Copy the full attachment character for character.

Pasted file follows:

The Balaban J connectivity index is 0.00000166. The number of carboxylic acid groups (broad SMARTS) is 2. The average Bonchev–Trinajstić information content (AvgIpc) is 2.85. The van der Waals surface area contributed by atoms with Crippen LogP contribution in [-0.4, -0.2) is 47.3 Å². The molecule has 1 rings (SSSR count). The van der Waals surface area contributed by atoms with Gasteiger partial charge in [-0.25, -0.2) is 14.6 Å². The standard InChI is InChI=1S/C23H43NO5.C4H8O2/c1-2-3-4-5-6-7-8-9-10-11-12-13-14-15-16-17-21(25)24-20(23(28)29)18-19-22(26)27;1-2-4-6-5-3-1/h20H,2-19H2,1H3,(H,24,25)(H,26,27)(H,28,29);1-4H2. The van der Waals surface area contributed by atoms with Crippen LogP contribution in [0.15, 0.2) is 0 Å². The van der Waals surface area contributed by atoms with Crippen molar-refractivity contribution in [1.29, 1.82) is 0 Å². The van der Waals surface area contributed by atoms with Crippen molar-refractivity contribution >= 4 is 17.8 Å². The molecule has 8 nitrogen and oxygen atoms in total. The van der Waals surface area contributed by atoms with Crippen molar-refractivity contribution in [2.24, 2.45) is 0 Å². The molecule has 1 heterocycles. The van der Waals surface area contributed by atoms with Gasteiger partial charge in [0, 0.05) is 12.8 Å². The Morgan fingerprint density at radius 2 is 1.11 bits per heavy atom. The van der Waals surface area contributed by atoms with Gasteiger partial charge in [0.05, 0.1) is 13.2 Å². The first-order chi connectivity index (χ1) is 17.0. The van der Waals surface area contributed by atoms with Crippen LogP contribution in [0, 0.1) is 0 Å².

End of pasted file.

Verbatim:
The Balaban J connectivity index is 0.00000166. The number of carboxylic acid groups (broad SMARTS) is 2. The average Bonchev–Trinajstić information content (AvgIpc) is 2.85. The van der Waals surface area contributed by atoms with Crippen LogP contribution in [-0.4, -0.2) is 47.3 Å². The molecule has 1 rings (SSSR count). The van der Waals surface area contributed by atoms with Gasteiger partial charge in [-0.25, -0.2) is 14.6 Å². The standard InChI is InChI=1S/C23H43NO5.C4H8O2/c1-2-3-4-5-6-7-8-9-10-11-12-13-14-15-16-17-21(25)24-20(23(28)29)18-19-22(26)27;1-2-4-6-5-3-1/h20H,2-19H2,1H3,(H,24,25)(H,26,27)(H,28,29);1-4H2. The van der Waals surface area contributed by atoms with Crippen LogP contribution in [0.15, 0.2) is 0 Å². The van der Waals surface area contributed by atoms with Crippen molar-refractivity contribution in [1.29, 1.82) is 0 Å². The van der Waals surface area contributed by atoms with Crippen molar-refractivity contribution >= 4 is 17.8 Å². The molecule has 8 nitrogen and oxygen atoms in total. The van der Waals surface area contributed by atoms with Crippen molar-refractivity contribution in [2.24, 2.45) is 0 Å². The molecule has 1 heterocycles. The van der Waals surface area contributed by atoms with Gasteiger partial charge in [0, 0.05) is 12.8 Å². The Morgan fingerprint density at radius 2 is 1.11 bits per heavy atom. The van der Waals surface area contributed by atoms with Gasteiger partial charge in [0.05, 0.1) is 13.2 Å². The first-order chi connectivity index (χ1) is 17.0. The van der Waals surface area contributed by atoms with Crippen LogP contribution in [0, 0.1) is 0 Å².